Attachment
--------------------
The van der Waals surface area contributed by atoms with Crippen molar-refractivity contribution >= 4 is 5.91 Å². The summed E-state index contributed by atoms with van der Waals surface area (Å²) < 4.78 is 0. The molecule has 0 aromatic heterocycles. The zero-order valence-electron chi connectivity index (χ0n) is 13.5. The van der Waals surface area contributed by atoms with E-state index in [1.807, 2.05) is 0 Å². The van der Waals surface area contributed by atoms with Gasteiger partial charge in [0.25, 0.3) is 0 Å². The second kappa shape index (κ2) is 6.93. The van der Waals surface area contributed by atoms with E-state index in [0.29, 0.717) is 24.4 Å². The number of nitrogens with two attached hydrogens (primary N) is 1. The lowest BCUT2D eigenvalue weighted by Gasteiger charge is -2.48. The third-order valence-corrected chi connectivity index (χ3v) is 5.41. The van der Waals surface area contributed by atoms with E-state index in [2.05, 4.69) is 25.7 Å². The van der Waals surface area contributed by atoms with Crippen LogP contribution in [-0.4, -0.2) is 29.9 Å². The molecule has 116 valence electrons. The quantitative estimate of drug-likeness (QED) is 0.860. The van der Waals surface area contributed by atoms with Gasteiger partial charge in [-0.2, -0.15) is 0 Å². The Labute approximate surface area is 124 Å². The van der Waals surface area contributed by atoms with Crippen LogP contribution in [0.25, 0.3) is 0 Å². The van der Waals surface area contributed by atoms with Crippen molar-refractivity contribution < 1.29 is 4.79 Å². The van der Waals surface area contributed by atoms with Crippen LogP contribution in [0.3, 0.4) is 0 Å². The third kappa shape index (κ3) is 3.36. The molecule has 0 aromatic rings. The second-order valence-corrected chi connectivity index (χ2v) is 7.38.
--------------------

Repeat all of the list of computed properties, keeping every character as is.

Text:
The van der Waals surface area contributed by atoms with Crippen molar-refractivity contribution >= 4 is 5.91 Å². The summed E-state index contributed by atoms with van der Waals surface area (Å²) < 4.78 is 0. The molecule has 0 aromatic heterocycles. The zero-order valence-electron chi connectivity index (χ0n) is 13.5. The van der Waals surface area contributed by atoms with E-state index in [1.807, 2.05) is 0 Å². The van der Waals surface area contributed by atoms with Gasteiger partial charge in [0.25, 0.3) is 0 Å². The second kappa shape index (κ2) is 6.93. The van der Waals surface area contributed by atoms with E-state index in [0.29, 0.717) is 24.4 Å². The number of nitrogens with two attached hydrogens (primary N) is 1. The lowest BCUT2D eigenvalue weighted by Gasteiger charge is -2.48. The third-order valence-corrected chi connectivity index (χ3v) is 5.41. The van der Waals surface area contributed by atoms with E-state index in [2.05, 4.69) is 25.7 Å². The van der Waals surface area contributed by atoms with Crippen LogP contribution in [-0.4, -0.2) is 29.9 Å². The molecule has 116 valence electrons. The quantitative estimate of drug-likeness (QED) is 0.860. The van der Waals surface area contributed by atoms with Gasteiger partial charge in [-0.2, -0.15) is 0 Å². The Labute approximate surface area is 124 Å². The van der Waals surface area contributed by atoms with Crippen LogP contribution in [0.25, 0.3) is 0 Å². The van der Waals surface area contributed by atoms with Crippen molar-refractivity contribution < 1.29 is 4.79 Å². The van der Waals surface area contributed by atoms with Crippen LogP contribution in [0.3, 0.4) is 0 Å². The third kappa shape index (κ3) is 3.36. The molecule has 0 aromatic rings. The second-order valence-corrected chi connectivity index (χ2v) is 7.38.